By Ken Silva
"Dear friend, do not imitate what is evil but what is good. Anyone who does what is good is from God. Anyone who does what is evil has not seen God." 
Due to the importance of this topic of Contemplative/Centering Prayer, which is the source for the reemergence of the Gnostic neo-pagan "Christian" mysticism in new evangelicalism, I begin this series as quickly as I can. I ask the interested reader to please keep an eye out for this work to be ongoing to cover various mystics who are influential in the new spirituality now infecting the evangelical community of our Lord's Church.
We will begin with Richard Foster. In his book Celebration of Discipline (COD), while Foster is discussing "imagination," which he considers to be one of "The Inward Disciplines," the Guru of Contemplation writes:
We can descend with the mind into the heart most easily through the imagination. In this regard the great Scottish preacher Alexander Whyte speaks of "the divine offices and the splendid services of the Christian imagination." Perhaps some rare individuals experience God through abstract contemplation alone, but most of us need to be more deeply rooted in the senses. We must not despise this simpler, more humble route into God's presence. 
It's important to stop here and think something through: God indwells the Christian, even though most mystics believe God is already in everything and everyone, but we do know from the Bible that God only indwells the believer in Christ. Here's the key issue: If God is already present in the Christian, then why do we need contemplative spirituality as the "route into God's presence?" Answer: We don't.
O but it gets even worse. You see a core doctrine in the <?xml:namespace prefix = st1 ns = "urn:schemas-microsoft-com:office:smarttags" />Emergent Church of new evangelicalism is the awful idea that we will use mysticism to find the "common ground" with other world religions. However, as you will be coming to see the first thing that has to be done in order to do this is to make Jesus of Nazareth into a mystic. This Foster begins to do in COD as, without any Biblical basis for the supposed mysticism of our Lord and Master, the Guru simply states:
Jesus himself taught in this manner, making constant appeal to the imagination, and many of the devotional masters likewise encourage us in this way. St. Teresa of Avila says, " as I could not make reflection with my understanding I contrived to picture Christ within me." Many of us can identify with her words, for we too have tried a merely cerebral approach and found it too abstract, too detached. 
We'll cover so-called "St." Teresa of Avila next time. In fact in COD Foster includes this Roman Catholic nun among "the great writers of the devotional life," which he says goes "from St. Augustine to St. Francis, from John Calvin to John Wesley, from Teresa of Avila to Juliana of Norwich."  You might make note here that the ecumenical Foster is undoubtedly influenced in his own aberrant mystic views by the apostate Church of Rome, and in opposition to the theology of the Reformers, Foster obviously considers it a part of the true Body of Christ.
Another issue that has not been thoroughly explored in the study of this invasion of contemplative spirituality into the evangelical camp, deeply rooted as it is in Roman Catholicism, is that Guru Richard Foster is a Quaker, or a member of The Religious Society of Friends, as they prefer to be called. If one wants to better understand how Foster's own teachings about the "inward life" were shaped then it becomes necessary to have a working background of the theology inherent in this group in which he has been raised.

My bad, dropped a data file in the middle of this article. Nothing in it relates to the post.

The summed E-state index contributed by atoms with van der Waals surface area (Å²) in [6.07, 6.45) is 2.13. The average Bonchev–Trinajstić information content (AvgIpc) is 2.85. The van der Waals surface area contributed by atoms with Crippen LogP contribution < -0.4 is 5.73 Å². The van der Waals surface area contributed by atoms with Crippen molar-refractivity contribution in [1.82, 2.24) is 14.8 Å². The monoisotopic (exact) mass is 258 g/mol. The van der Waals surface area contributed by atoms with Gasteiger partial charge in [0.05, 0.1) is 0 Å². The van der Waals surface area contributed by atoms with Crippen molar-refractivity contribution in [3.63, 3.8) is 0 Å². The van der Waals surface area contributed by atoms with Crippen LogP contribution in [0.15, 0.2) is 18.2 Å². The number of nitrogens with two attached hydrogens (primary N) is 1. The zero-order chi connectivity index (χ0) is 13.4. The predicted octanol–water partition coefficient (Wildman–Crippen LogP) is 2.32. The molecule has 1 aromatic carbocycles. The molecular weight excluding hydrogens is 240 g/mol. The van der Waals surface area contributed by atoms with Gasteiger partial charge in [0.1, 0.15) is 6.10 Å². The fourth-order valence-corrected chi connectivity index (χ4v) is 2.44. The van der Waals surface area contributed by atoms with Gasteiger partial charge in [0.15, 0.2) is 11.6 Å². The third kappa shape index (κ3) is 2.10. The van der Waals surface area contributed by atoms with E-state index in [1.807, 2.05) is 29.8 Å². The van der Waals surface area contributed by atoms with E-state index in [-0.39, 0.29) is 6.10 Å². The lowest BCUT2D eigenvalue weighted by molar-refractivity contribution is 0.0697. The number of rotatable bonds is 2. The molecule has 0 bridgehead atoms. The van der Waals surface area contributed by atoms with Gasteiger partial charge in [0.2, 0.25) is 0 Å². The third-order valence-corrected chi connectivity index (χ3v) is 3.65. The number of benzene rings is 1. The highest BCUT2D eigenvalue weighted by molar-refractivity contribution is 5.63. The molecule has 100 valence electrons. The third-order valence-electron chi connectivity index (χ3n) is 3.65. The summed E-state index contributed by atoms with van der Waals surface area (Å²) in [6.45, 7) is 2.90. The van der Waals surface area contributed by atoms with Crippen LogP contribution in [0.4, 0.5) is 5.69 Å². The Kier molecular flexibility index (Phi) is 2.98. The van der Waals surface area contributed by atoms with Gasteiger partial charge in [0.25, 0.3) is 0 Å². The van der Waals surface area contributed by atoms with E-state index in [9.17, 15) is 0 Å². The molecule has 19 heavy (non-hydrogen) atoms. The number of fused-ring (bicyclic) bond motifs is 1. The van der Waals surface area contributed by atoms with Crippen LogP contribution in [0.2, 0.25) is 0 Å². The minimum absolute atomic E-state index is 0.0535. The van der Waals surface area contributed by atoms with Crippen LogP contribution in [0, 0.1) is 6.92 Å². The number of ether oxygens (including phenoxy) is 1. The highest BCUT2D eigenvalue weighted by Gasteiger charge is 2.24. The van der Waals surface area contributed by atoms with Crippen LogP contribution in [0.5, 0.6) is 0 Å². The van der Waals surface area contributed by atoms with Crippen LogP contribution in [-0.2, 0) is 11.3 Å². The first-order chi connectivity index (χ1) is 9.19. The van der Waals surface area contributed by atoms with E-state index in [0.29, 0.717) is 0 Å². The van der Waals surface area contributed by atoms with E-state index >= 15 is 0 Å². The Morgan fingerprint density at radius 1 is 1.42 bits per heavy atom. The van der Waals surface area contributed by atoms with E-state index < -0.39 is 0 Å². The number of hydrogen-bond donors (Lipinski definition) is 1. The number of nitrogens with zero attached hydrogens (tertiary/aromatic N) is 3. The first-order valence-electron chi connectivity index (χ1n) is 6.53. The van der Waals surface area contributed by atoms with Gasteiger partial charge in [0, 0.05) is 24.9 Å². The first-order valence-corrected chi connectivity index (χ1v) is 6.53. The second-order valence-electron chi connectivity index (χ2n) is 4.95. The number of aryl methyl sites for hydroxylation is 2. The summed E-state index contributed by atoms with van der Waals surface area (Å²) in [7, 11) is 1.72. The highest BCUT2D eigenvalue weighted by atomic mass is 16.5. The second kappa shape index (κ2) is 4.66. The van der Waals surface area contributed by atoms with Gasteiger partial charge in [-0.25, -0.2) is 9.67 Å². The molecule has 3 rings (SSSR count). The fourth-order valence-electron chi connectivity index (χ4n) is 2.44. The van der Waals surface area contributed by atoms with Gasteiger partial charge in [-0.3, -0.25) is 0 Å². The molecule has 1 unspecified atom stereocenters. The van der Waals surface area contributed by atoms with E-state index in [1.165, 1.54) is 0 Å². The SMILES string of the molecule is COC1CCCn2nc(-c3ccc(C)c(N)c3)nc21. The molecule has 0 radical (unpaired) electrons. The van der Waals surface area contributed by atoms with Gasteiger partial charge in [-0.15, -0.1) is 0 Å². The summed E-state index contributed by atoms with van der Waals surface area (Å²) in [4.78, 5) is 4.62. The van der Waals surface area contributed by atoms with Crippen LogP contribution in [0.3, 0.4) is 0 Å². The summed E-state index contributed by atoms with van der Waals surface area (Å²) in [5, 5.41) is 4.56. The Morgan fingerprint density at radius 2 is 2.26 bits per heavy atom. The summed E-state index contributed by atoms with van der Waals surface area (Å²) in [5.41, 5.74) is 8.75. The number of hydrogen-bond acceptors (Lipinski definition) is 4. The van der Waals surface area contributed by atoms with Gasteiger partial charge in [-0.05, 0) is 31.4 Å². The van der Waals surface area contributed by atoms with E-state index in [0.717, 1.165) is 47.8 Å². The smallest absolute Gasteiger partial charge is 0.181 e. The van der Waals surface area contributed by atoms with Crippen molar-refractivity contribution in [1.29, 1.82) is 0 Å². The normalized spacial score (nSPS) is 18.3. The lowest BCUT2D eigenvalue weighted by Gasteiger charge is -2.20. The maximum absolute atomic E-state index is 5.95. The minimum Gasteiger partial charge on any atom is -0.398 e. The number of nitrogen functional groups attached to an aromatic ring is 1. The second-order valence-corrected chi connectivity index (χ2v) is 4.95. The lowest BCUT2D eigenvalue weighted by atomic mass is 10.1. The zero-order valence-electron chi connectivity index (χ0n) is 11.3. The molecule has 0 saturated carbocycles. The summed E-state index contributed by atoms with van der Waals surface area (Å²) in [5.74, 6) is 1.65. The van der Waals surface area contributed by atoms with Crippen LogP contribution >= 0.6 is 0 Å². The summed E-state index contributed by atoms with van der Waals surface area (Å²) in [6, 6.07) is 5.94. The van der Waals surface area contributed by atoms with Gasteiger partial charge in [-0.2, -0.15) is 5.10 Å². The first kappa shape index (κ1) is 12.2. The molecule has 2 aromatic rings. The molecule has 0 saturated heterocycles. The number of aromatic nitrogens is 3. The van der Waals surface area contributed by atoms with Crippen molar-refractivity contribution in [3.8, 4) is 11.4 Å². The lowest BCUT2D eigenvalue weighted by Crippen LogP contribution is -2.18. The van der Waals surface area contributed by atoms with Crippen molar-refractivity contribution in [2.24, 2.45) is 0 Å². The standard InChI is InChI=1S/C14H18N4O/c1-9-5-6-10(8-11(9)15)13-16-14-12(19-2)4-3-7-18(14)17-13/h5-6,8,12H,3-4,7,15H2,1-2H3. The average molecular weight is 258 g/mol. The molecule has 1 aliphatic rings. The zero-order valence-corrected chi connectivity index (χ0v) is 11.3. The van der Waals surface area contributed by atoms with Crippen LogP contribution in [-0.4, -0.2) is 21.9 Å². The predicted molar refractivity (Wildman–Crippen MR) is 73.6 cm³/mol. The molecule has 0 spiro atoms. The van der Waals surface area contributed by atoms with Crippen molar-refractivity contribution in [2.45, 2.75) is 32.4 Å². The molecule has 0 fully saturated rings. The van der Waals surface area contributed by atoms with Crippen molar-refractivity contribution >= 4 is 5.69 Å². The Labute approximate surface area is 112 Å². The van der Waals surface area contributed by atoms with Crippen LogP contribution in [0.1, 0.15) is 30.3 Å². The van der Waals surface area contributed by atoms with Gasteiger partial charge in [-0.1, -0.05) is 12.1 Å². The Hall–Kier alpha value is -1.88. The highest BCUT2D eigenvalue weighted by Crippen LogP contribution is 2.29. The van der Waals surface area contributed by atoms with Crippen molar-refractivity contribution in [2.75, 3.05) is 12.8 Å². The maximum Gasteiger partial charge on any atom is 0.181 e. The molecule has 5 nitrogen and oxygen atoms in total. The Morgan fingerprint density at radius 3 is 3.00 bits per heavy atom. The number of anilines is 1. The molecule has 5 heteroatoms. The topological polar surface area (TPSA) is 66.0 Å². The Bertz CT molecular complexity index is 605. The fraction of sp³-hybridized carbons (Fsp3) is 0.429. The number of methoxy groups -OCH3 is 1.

In his fine work Christianity Through The Centuries Dr. Earle Cairns informs us:
The Quakers appeared on the English religious scene during the chaotic period of the Civil War and the Commonwealth. They set aside the doctrines of an organized church and the Bible as the sole and final revelation of God's will in favor of the doctrine of the Inner Light, by which they meant that the Holy Spirit can give immediate and direct knowledge of God apart from the Bible. 
In his classic two volume set A History Of Christianity the great Yale historian Kenneth Scott Latourette adds:
Their founder was George Fox (1624-1691). Of humble birth, from boyhood he had heard Puritan preaching and had acquired an intimate familiarity with the text of the English Bible For four years he suffered severe spiritual depression induced by the spectacle of human suffering, and by the doctrine of predestination By temperament a mystic, he was eager for direct and unhindered access to God He would follow and have others follow the Inner Light." 
These are all very important concepts to understand regarding the spiritual excesses of The Religious Society of Friends (the Quakers). An aberrant view of mysticism is already rooted in the foundational theology of the Quakers. Their founder George Fox began with his theology already turned backward. Thus two major flaws emerged; out went the Pastoral Epistles for God's prescribed method of spiritual leadership within His local churches, and instead of judging all experience by Holy Scripture, in the Quaker view it became that the proper understanding of the Bible was to be determined by mystical experience.
And it is this very same mortal theological wound of interpreting the text of the Bible by the spiritual experience a given person may have that is also central to the postmodern approach of the Emergent Church, of which Richard Foster is "a key mentor."
 Richard Foster, Celebration of Discipline, (HarperCollins, 1998), p. 25, emphasis mine.
 Ibid., emphasis mine.
 Ibid., p. 5, emphasis mine.
 Earle Cairns, Christianity Through The Centuries, (Zondervan, 1996), p. 381, emphasis mine.
 Kenneth Scott Latourette, A History Of Christianity, (Prince Press, 2003) p. 822, emphasis mine.
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